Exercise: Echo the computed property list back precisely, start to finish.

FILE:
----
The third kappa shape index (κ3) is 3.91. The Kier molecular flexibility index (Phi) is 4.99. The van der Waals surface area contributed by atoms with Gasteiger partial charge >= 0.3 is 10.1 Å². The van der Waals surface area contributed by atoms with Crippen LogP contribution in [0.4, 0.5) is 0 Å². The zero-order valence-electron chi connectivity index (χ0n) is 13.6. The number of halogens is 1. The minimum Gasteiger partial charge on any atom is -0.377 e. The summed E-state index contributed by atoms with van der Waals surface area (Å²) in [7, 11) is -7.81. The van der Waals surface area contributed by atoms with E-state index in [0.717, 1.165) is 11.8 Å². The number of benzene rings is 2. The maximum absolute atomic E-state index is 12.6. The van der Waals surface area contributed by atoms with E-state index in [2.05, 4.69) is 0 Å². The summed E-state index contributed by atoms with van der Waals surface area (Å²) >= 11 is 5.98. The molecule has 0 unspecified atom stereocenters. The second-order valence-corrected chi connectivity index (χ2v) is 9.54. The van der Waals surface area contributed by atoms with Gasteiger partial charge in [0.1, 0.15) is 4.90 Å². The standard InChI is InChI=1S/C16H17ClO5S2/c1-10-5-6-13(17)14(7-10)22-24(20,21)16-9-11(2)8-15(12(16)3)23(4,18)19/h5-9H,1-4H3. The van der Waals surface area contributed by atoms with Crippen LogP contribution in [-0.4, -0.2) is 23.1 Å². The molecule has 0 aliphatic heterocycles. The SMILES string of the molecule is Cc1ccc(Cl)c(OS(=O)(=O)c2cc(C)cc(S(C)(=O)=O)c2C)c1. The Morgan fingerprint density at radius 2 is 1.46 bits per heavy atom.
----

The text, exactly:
The third kappa shape index (κ3) is 3.91. The Kier molecular flexibility index (Phi) is 4.99. The van der Waals surface area contributed by atoms with Gasteiger partial charge >= 0.3 is 10.1 Å². The van der Waals surface area contributed by atoms with Crippen LogP contribution in [0.4, 0.5) is 0 Å². The zero-order valence-electron chi connectivity index (χ0n) is 13.6. The number of halogens is 1. The minimum Gasteiger partial charge on any atom is -0.377 e. The summed E-state index contributed by atoms with van der Waals surface area (Å²) in [7, 11) is -7.81. The van der Waals surface area contributed by atoms with E-state index in [0.717, 1.165) is 11.8 Å². The number of benzene rings is 2. The maximum absolute atomic E-state index is 12.6. The van der Waals surface area contributed by atoms with E-state index in [2.05, 4.69) is 0 Å². The summed E-state index contributed by atoms with van der Waals surface area (Å²) >= 11 is 5.98. The molecule has 0 unspecified atom stereocenters. The second-order valence-corrected chi connectivity index (χ2v) is 9.54. The van der Waals surface area contributed by atoms with Gasteiger partial charge in [0.1, 0.15) is 4.90 Å². The standard InChI is InChI=1S/C16H17ClO5S2/c1-10-5-6-13(17)14(7-10)22-24(20,21)16-9-11(2)8-15(12(16)3)23(4,18)19/h5-9H,1-4H3. The van der Waals surface area contributed by atoms with Crippen LogP contribution in [-0.4, -0.2) is 23.1 Å². The molecule has 0 aliphatic heterocycles. The SMILES string of the molecule is Cc1ccc(Cl)c(OS(=O)(=O)c2cc(C)cc(S(C)(=O)=O)c2C)c1. The Morgan fingerprint density at radius 2 is 1.46 bits per heavy atom.